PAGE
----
Q: Writers are often told, “write what you know.” Blessings is told from two perspectives, those of both a young man and an elderly woman, two points of view unlike your own. How did you find and develop their voices in your writing? How did you go about developing a structure for the novel that would convey these two focal characters and the ideas about time and memory in a literarily tangible way? What were the difficulties or advantages of writing a book that incorporates storylines in both the past and the present?
A: Mrs. Blessing offered me an extraordinary opportunity, one that I’ve never had before as a writer. In sum, it was all there. What I mean by that is that usually when you’re writing about someone they are at a specific moment when they’re coming of age, or starting a family, or building a work life. But with a woman of 80, which is what Lydia Blessing is in this novel, you have it all: the young woman, the young wife, the mother, the middle-aged matron, the old woman. All of them are coexisting, at least in her mind. And so it’s such a rich vein to mine for the writer, except that most of it is backstory. That’s how elderly people live; as Lydia says at one point, the past dances with the present in your mind. One thing reminds you of another. Structurally it’s helpful if you can simply let your narrative meander in the way our memories do, and that’s what I tried to do here. Skip, on the other hand, is only 24. He has very little backstory, so most of the real action of the book coalesces around him. And that was convenient from a narrative standpoint as well. I’m not sure it would have worked if either character had been the only protagonist. But alternating the two of them seemed to offer me two different ways of telling the same story.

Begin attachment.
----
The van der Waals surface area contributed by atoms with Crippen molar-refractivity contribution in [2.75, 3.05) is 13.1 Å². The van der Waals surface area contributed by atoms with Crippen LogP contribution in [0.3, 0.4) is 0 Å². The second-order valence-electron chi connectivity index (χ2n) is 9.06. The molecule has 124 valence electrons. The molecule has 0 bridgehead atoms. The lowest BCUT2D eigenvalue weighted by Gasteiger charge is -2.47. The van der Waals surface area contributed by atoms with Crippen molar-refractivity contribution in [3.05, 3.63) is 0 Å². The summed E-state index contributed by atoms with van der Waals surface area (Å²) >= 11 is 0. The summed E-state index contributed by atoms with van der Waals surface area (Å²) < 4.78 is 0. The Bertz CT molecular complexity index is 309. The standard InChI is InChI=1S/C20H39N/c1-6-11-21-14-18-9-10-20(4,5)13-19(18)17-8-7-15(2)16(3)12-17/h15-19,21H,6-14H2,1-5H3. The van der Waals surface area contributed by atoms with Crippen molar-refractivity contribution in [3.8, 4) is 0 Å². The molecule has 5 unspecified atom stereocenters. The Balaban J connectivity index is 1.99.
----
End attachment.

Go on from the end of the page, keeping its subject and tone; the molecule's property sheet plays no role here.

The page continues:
Q: The descriptions of Skip’s love for Faith are remarkable. How much did you draw on your own experience as a mother in writing about Faith?
A: Part of my struggle with Faith was that babies make lousy characters. There’s only so many ways they can hit themselves in the face before the reader has had enough of it. (I’m trying to think of a good baby in a book. Most of them are symbols of sexual license: “The Scarlet Letter” and so forth. They’re not real characters.) And while I was lucky and had very easy babies myself, I didn’t want her to be too angelic: hence the early scene in which she cries all night and throws up all over the bedroom. But my pediatrician always used to say that she saw an unmistakable link between those parents who loved their work, and those babies who were relatively easy to work with. Of course, Skip loves his work. As did I. However, my children are all teenagers now and I found that I’d forgotten a good bit about raising infants, probably because I was so sleep-deprived at the time. I cheated a little, used websites and baby books to keep track of the age at which Faith would have smiled and rolled over and slept through the night. I just love infants. Everyone projects onto them. And of course projection is a useful way of limning character.
Q: You are well known for crafting wonderful female characters, true heroines. Blessings was a departure for you in that the focal point of the story is a man, whom, by traditional standards, might be considered a bit unsual, in that he has an astonishing “maternal instinct.” How did you conceive of Skip, and what was it like to write him?